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Canteen menu changes help reduce obesity rates amongst employees, a new study shows

Latest research has found that workers reduce their daily calorie consumption when workplace canteens serve smaller, low-calorie meals, which in turn helps combat rising levels of obesity.

Academics from the University of Cambridge have suggested that slight amendments in workplace food halls “could make an important contribution to reducing excess calories in strategies to tackle obesity”.

Individuals who regularly exceed the recommended number of calories are more likely to become obese compared to those who stick to the advised daily allowance, the study reports.

Consuming excessive amounts of calories has also been found to heighten the risks of other health issues, including type 2 diabetes, cardiovascular disease, several types of cancer and can even trigger early death.

Previous research has shown that obesity levels are ‘significantly higher’ in deprived areas compared to more privileged neighbourhoods. Therefore, simple changes to workplace canteens could help reduce obesity rates, even in poorer areas of the country, the team of researchers have said.

For six months, 19 workplace canteens sold smaller meals and low-calorie refreshments to see whether the average employee calorie consumption decreased.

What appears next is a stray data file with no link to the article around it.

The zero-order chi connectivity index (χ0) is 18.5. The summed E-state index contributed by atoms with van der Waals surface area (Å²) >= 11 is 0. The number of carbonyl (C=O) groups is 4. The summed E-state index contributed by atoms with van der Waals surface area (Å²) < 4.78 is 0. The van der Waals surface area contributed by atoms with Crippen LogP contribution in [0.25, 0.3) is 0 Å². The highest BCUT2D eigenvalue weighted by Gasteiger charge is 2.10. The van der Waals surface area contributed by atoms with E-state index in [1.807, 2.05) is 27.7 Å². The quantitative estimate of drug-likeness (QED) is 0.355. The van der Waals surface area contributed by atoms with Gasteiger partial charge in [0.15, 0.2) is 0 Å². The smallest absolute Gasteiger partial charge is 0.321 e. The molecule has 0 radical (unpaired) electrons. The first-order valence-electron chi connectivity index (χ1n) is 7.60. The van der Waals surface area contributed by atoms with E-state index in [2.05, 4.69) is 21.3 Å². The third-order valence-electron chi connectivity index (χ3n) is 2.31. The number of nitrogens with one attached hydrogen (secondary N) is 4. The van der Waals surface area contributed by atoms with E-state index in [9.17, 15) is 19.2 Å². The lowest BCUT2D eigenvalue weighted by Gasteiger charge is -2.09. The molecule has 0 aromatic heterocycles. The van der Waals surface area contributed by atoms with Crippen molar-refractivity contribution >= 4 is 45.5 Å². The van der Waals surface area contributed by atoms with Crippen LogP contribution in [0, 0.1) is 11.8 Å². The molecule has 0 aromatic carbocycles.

During the trial, bacon and cheese burgers were replaced with grilled chicken burgers, while portion sizes of high-calorie meals were considerably smaller, such as lasagne and spaghetti and meatballs.

The findings identify that the subtle canteen changes reduced the overall number of calories consumed in the workplace by 11.5% per day, with each employee reducing their daily calorie intake by 50.

Top academic Dr James Reynolds said: “On average, UK adults consume 200-300 excess calories a day.

“This study shows that reducing portion sizes and the availability of higher calorie options in cafeterias could make an important contribution to reducing excess calories in strategies to tackle obesity.”

He added: “If cafeterias in workplaces, schools, and universities implemented these changes, this could help reduce overconsumption of calories and help in widespread efforts to reduce population-level obesity.”

The canteens included in the study were mostly located at businesses made up, in the main, of manual workers, most of whom are known to have larger body mass indexes (BMIs) and poorer health in comparison to non-manual workers.

Senior researcher Professor Dame Theresa Marteau said: “Many of the measures introduced to reduce calorie consumption, such as mass media campaigns, have little overall impact, but can exacerbate health inequalities, helping mainly those who work in non-manual jobs.

“We need to find interventions that works across the board.”

She added: “Our study suggests that making relatively simple changes to menus in workplace and other cafeterias could make an important contribution to tackling obesity in all groups.”

During the study, the workplace canteens recorded a 5.7% reduction in their overall takings.

Dr Reynolds said: “Cafeterias should be able to compensate for a small drop in revenue by changing products they sell or by making healthier food options more appealing.”

The full research study can now be found in the journal PLOS Medicine.

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